Tuesday, September 2, 2008
Costs Searing Miners Could Boost Metals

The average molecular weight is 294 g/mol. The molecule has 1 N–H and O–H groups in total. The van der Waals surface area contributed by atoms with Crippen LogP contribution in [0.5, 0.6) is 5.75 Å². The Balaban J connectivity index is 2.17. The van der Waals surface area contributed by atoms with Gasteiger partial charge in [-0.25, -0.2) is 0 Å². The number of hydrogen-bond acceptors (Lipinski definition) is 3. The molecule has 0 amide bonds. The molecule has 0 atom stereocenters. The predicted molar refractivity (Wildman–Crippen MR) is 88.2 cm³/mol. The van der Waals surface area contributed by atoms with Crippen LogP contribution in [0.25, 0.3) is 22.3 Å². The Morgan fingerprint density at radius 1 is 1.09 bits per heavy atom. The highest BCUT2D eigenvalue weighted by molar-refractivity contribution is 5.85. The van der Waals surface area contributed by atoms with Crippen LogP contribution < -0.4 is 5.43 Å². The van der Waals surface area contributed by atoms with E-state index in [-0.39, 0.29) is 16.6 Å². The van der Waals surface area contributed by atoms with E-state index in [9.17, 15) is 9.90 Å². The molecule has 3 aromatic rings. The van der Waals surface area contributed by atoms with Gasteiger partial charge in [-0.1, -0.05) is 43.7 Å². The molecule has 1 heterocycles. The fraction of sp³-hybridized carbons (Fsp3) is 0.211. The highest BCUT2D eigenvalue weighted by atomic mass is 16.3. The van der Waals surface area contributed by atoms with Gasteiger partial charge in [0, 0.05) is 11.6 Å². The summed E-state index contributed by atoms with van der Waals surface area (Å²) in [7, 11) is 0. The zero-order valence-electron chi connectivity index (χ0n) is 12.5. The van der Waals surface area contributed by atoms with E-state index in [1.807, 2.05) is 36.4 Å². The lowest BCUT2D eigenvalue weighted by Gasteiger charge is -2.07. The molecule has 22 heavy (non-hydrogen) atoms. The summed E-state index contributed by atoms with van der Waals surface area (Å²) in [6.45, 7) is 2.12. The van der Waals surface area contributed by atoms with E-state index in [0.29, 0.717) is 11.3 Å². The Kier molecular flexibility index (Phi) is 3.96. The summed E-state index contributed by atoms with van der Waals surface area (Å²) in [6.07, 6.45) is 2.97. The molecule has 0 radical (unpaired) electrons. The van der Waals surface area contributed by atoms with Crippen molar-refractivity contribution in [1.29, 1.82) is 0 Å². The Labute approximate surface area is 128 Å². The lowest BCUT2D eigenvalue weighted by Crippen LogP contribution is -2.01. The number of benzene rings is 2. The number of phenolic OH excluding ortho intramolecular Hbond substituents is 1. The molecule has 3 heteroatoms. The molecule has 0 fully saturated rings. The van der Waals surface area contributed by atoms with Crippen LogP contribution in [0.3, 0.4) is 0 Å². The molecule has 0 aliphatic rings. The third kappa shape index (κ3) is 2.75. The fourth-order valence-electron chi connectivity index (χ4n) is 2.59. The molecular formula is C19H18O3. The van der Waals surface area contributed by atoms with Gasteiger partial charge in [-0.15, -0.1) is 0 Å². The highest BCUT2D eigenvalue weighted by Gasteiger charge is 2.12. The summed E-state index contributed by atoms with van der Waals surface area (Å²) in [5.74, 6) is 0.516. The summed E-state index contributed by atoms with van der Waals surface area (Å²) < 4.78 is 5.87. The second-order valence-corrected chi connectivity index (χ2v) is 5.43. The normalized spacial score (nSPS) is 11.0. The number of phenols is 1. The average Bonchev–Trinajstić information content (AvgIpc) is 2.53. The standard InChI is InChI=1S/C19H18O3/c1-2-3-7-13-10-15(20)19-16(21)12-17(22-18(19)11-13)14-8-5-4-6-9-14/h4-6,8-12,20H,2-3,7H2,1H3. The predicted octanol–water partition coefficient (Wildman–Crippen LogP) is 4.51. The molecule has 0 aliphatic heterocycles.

Escalating production costs and cooling commodity prices are dragging down once-mighty mining and metals companies. But high costs could eventually force another price rally. Traders are watching for the point where supply tightens thanks to a shakeout among producers that can't profit amid lower prices. Some of the miners in the most pain are on acid -- lots of it. Sulfuric acid is used extensively in mining to extract nickel, copper and uranium. But miners must compete for sulphur with the booming fertilizer industry. After a period when you could hardly give it away, sulfuric acid has gotten exceedingly scarce, rising some 1,000% in the past year. Some nickel mines consume $10,000 of acid just to extract a ton of nickel, now selling for about $20,000, down from $50,000 last year. Mines and smelters also consume massive amounts of coal and oil to power blast furnaces, fuel trucks and process ore. Oil is up about 57% over the past year, while coking coal has tripled. Steel costs have soared; hard-to-find engineers can name their price; and the escalating cost of explosives -- derived from ammonia, a product of natural gas -- is blowing up margins. In 2006 and 2007, when metals prices were climbing, inefficient and mothballed mines reopened. Now nickel, zinc and aluminum are fetching less than it costs such marginal suppliers to produce them, says Jim Lennon, senior commodities strategist at Macquarie Securities in London. When zinc, used to coat steel, climbed to $2 a pound in mid-2006, mines spending a dollar to produce it thrived. Zinc now runs about 80 cents. Once more high-cost producers fall, says Jeremy Weir, chief executive officer of Galena Asset Management, a subsidiary of oil and metals trader Trafigura, "there's a likelihood that some of these markets that have been depressed from their highs could see a price recovery."